Brief 44 | British Islamism and the South Asian Connection 
This paper provides an historic overview of the development of Islamist ideologies in the UK and shows how these track patterns of immigration from South Asia, in particular from Pakistan and Bangladesh. It uses Roy's ideas of neo-fundamentalism and the deculturation and decontextualisation of Islam in the West to show the complex issues of identity which obtain amongst many young British Muslims. It argues that Islamist organisations with their roots in South Asia - such as Tablighi Jamat and Jamat-I-Islami - have skilfully sought to exploit these issues in promoting their agendas. It concludes that politicians and the security community need a deeper and more nuanced understanding of these issues if appropriate policy is to be formulated.

Brief 43 | Towards a Containment Strategy in the FATA 
Military operations in the FATA by both the US and the Pakistan military are having a detrimental impact on the stability and security of the rest of Pakistan. This briefing explains some of the complexities around the present conflicts in the FATA and argues that the security situation there cannot be fixed by US military action. It proposes instead that a strategy should be developed to contain the conflicts in the FATA. Such a strategy would allow the new Pakistan government time and space for a broader engagement with FATA, refocus the activities of the Pakistan military, reduce the corrosive impact of military operations in FATA on the rest of Pakistan, and decouple the region from the deteriorating situation in Afghanistan.

Brief 42 | Pakistan's Tribal Areas: An Agency by Agency Assessment.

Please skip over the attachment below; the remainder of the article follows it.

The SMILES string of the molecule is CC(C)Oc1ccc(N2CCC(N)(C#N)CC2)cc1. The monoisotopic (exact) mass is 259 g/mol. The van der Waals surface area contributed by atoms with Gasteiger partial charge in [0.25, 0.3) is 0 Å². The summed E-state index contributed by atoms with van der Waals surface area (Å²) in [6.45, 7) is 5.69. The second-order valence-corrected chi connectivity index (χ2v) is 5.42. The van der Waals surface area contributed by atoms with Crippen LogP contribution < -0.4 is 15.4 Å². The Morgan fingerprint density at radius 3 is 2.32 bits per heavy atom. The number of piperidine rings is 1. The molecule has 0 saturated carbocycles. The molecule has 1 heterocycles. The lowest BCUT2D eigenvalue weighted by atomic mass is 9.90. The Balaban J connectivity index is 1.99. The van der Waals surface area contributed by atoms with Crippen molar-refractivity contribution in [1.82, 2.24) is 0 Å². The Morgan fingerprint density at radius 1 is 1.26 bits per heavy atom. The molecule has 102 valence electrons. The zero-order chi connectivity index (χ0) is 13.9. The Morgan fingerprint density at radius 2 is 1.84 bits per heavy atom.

Pakistan's Federally Administered Tribal Areas have emerged as one of the key battlegrounds in the US led 'War on Terror', and the outlook for the conflict in this area looks set to worsen. There are seven tribal agencies and they share a similar history and structure of 'governance'. However, they are not homogenous, and there are multiple actors in, and differing dynamics to, the conflicts in the tribal borderlands. The purpose of this briefing is to outline the differences between the agencies in terms of the nature of violence, the humanitarian situation and the prospects for improving the situation within the region, using both quantitative and qualitative methods. This brief concludes by suggesting that a more tailored approach could be useful for dealing with each of the agencies

Brief 41 | Future Prospects for FATA. 
This briefing looks at the limitations of contemporary military operations and development efforts in the FATA and argues that there are lessons both in the past and in the present situation in Iraq for how progress might be made. The obstacles, however, are daunting. The Pakistan government must act from a position of strength, deal in a firm but nuanced way with tribal groups, and needs better relations with both Afghanistan and India to make meaningful progress in FATA.

Brief 40 | Sectarian Violence in Pakistan's Kurram Agency. 
Over the past eighteen months there has been, in the context of violent instability across the FATA, a sharp rise in sectarian violence in the Kurram Agency. This briefing explores the nature of that sectarian violence and examines why it has flared again. It also explores the links between the wider Sunni violence in the FATA and sectarian violence in Kurram and argues that only political enfranchisement in the FATA can address the problem.